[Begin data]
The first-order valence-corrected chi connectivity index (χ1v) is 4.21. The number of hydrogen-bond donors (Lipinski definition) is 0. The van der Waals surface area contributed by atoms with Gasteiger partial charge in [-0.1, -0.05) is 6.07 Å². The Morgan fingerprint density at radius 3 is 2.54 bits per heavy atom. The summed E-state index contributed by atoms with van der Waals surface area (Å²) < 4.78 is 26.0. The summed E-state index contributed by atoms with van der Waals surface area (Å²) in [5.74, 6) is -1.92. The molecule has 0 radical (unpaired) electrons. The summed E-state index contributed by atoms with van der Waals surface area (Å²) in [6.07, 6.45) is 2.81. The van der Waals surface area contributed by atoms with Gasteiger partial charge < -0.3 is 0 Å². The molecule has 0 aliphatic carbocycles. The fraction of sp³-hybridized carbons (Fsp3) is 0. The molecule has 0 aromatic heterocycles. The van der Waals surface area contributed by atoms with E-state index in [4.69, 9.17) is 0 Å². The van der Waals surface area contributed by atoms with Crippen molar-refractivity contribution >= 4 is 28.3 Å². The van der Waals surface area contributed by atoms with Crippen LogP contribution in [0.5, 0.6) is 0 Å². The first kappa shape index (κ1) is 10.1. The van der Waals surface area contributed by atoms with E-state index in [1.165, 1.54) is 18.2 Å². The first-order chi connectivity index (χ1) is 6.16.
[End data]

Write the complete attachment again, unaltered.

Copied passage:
The first-order valence-corrected chi connectivity index (χ1v) is 4.21. The number of hydrogen-bond donors (Lipinski definition) is 0. The van der Waals surface area contributed by atoms with Gasteiger partial charge in [-0.1, -0.05) is 6.07 Å². The Morgan fingerprint density at radius 3 is 2.54 bits per heavy atom. The summed E-state index contributed by atoms with van der Waals surface area (Å²) < 4.78 is 26.0. The summed E-state index contributed by atoms with van der Waals surface area (Å²) in [5.74, 6) is -1.92. The molecule has 0 radical (unpaired) electrons. The summed E-state index contributed by atoms with van der Waals surface area (Å²) in [6.07, 6.45) is 2.81. The van der Waals surface area contributed by atoms with Gasteiger partial charge < -0.3 is 0 Å². The molecule has 0 aliphatic carbocycles. The fraction of sp³-hybridized carbons (Fsp3) is 0. The molecule has 0 aromatic heterocycles. The van der Waals surface area contributed by atoms with E-state index in [4.69, 9.17) is 0 Å². The van der Waals surface area contributed by atoms with Crippen molar-refractivity contribution >= 4 is 28.3 Å². The van der Waals surface area contributed by atoms with Crippen LogP contribution in [0.5, 0.6) is 0 Å². The first kappa shape index (κ1) is 10.1. The van der Waals surface area contributed by atoms with E-state index in [1.165, 1.54) is 18.2 Å². The first-order chi connectivity index (χ1) is 6.16.